The second group are put in a cage, suspended over water. The cage is lowered and they drown to death. There's a camera underwater filming their painful drowning.[More...]
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Ali Awni al-Harzi, a suspect in the 2012 Benghazi embassy attack, has been killed by a U.S. drone strike in Mosul.
Ali, a Tunisian, was arrested in 2012 for his suspected role in the embassy attack, and freed by Tunisia in January, 2013. [More...]
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Back in December, 2014, Lebanon claimed to have arrested Saja Abdul Hamid al-Dulaimi, the wife or ex-wife of ISIS leader al Baghdadi. She was caught using a fake passport at the border, along with one of her small children.
Lebanon news is now reporting she has just given birth. She was three weeks pregnant when arrested. Her current husband is Kamal Khalaf, a Palestinian.
The baby was born in a military hospital and she and the baby are now at a General Security detention center. [More...]
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An unnamed source in the Joint Terrorism Task Force says Mohamed Emwazi, aka "Jihadi John" is now in Libya.
[A] source with America’s Joint Terrorism Taskforce, which along with the CIA and U.S special forces DEVGRU is hunting Emwazi, believes he has slipped over the border.
“We think it is a tactical move by ISIS to keep Emwazi out of the limelight. “His unmasking by the Press took away the mystery surrounding his ‘bogey man’ persona and though we have targeted him with conventional missiles we have had no confirmation of a successful strike.
I wonder if he's hanging out with the English speaking ISIS beheader in Wilayat Tarabulus (Tripoli) who appears in the video of the killing of Egyptian Coptic Christians on a beach near Sirte.
ISIS yesterday released a new video of kids in Raqqa training to be fighters and snipers. In it, they talk about the Crusaders, defeating opposing forces and threaten to kill President Obama. The physical training is almost the same as in the adult training videos.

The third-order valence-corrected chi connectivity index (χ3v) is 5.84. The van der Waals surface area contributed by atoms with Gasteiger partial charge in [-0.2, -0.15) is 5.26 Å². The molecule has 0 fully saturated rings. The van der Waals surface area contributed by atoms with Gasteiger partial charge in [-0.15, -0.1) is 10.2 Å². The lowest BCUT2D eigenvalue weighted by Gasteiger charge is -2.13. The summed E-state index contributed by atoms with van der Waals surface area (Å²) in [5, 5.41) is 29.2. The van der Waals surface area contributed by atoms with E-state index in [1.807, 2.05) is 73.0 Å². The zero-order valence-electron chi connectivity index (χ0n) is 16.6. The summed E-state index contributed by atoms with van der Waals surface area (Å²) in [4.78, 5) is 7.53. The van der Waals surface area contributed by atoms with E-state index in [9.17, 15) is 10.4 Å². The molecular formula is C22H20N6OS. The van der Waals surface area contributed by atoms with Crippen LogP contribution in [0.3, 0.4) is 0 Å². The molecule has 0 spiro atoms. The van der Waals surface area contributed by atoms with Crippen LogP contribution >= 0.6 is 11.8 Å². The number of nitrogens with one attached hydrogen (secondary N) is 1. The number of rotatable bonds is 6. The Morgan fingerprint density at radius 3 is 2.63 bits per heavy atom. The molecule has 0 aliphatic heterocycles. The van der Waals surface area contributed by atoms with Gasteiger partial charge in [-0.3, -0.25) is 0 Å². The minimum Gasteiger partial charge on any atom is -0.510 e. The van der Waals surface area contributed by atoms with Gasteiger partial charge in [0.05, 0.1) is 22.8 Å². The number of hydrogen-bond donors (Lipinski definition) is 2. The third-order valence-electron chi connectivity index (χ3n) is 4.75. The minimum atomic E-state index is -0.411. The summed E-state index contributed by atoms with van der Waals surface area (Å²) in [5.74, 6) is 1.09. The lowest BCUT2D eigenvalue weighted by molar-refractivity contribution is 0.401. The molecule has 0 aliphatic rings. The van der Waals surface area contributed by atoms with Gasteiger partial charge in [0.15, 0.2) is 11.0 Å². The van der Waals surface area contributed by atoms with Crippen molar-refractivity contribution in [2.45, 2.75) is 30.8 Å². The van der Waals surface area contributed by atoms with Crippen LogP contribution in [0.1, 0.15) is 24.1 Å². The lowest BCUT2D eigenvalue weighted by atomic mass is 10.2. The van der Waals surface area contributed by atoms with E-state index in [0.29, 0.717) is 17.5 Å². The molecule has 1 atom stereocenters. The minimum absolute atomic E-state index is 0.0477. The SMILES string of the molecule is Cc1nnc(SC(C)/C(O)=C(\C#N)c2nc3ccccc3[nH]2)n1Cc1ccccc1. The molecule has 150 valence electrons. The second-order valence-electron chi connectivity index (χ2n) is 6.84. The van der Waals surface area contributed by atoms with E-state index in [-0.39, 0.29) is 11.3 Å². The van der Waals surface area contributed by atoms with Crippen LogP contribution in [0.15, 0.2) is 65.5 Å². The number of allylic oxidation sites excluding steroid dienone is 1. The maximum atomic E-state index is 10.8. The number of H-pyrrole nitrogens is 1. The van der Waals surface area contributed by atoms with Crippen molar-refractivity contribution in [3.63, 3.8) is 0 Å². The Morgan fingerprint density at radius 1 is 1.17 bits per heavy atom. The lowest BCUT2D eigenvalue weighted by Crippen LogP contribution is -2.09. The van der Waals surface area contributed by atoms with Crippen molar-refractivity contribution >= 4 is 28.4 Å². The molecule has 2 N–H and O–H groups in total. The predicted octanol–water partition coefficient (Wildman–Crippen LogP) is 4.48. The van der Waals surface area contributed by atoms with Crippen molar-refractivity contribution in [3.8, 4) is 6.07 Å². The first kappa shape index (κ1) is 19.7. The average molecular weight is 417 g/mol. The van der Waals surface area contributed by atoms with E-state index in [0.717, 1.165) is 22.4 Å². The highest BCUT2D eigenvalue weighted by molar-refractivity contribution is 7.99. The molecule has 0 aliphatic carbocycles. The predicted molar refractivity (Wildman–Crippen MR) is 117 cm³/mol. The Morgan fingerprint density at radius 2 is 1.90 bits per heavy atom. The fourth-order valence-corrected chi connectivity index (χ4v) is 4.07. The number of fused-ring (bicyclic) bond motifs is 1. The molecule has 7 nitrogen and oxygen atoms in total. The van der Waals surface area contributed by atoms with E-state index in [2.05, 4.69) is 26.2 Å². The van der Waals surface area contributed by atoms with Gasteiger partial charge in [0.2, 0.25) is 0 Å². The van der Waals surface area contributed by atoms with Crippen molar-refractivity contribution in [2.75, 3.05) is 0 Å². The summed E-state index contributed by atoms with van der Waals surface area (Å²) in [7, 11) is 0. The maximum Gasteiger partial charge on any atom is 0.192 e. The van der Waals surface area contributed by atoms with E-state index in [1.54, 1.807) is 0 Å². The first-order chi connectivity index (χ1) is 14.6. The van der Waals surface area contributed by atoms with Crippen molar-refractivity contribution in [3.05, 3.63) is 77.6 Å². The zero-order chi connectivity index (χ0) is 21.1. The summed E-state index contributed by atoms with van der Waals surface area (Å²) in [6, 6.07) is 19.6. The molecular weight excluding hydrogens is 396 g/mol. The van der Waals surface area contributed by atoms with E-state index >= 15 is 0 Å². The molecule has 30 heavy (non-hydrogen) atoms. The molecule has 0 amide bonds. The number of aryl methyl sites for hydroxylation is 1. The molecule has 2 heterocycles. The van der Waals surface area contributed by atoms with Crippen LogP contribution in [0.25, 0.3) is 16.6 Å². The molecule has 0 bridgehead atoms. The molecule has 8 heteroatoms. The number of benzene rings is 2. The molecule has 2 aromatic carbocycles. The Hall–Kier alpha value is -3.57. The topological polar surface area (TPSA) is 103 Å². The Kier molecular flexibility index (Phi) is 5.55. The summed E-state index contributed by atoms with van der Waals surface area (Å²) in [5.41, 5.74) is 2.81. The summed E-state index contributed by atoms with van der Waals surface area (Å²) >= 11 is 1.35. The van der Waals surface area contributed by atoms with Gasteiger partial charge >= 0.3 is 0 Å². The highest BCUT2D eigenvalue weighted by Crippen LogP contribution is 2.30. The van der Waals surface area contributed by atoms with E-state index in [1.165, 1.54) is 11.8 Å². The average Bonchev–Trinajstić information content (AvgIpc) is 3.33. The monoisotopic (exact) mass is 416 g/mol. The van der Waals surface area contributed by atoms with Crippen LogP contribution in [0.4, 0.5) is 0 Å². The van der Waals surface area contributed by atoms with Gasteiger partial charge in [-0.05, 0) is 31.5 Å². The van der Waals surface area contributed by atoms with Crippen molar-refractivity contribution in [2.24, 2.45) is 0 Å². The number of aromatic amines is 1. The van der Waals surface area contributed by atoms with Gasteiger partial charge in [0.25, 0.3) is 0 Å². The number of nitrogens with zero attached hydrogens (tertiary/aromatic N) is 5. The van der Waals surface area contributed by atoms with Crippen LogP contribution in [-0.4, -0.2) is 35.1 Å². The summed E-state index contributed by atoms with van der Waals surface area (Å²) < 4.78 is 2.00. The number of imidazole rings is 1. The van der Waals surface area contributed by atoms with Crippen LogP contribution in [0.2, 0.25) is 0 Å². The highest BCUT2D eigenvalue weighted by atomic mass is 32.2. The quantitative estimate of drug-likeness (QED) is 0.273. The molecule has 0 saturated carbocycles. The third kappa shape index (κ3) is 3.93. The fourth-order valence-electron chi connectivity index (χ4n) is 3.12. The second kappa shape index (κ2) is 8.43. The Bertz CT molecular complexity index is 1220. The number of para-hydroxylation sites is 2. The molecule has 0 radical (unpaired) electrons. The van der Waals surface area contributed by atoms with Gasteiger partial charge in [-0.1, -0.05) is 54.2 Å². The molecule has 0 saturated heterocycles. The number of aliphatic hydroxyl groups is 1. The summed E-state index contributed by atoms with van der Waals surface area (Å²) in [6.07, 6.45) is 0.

What's unusual is that some of these kids these do not appear to be children of ISIS sympathizers, but Syrian kids who were traumatized by the Bashar regime. [More...]
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The U.S. conducted an airstrike inside Libya today, killing Mokhtar Belmokhtar, the Algerian former al Qaida terrorist who left al Qaeda in the Islamic Maghreb (AQIM)to form the al Mulathameen Brigade, which joined with Al Murabitoon. Via the New York Times:
In a significant escalation of American counterterrorism operations, the United States carried out an airstrike against a midlevel operative of Al Qaeda in Libya early Sunday, American officials said.
It was the first time the American military has carried out any kind of airstrike in Libya since the NATO operation there in 2011 helped oust Col. Muammar el-Qaddafi.
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Daily Beast has an update on U.S. captive Umm Sayyaf, widow of the Abu Sayyaf, killed in the U.S. raid. Apparently, she may be held for months without charges. The U.S. still hasn't decided what to do with her.
What happens if the U.S. captures numerous ISIS fighters in Iraq or elsewhere? Will a new detention center have to be built? Is their long-term detention authorized under the old AUMF? There are a lot of unknowns.
I'd still like to know the real name of Abu Sayyaf and his role in ISIS. The various pseudonyms and descriptions so far are unconvincing. Can't we at least have a photo?
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President Obama has ordered 450 military trainers to deploy to Iraq to train Iraqi forces in the Anbar region. The new training facility would be at Taqaddum, which is near Ramadi in the eastern part of the province.
Obama decided on the new troop deployment in response to a request from Iraqi Prime Minister Haider al-Abadi, the White House said. The two leaders met on the margins of the G7 summit in Germany earlier this week.
The White House press release is here. [More...]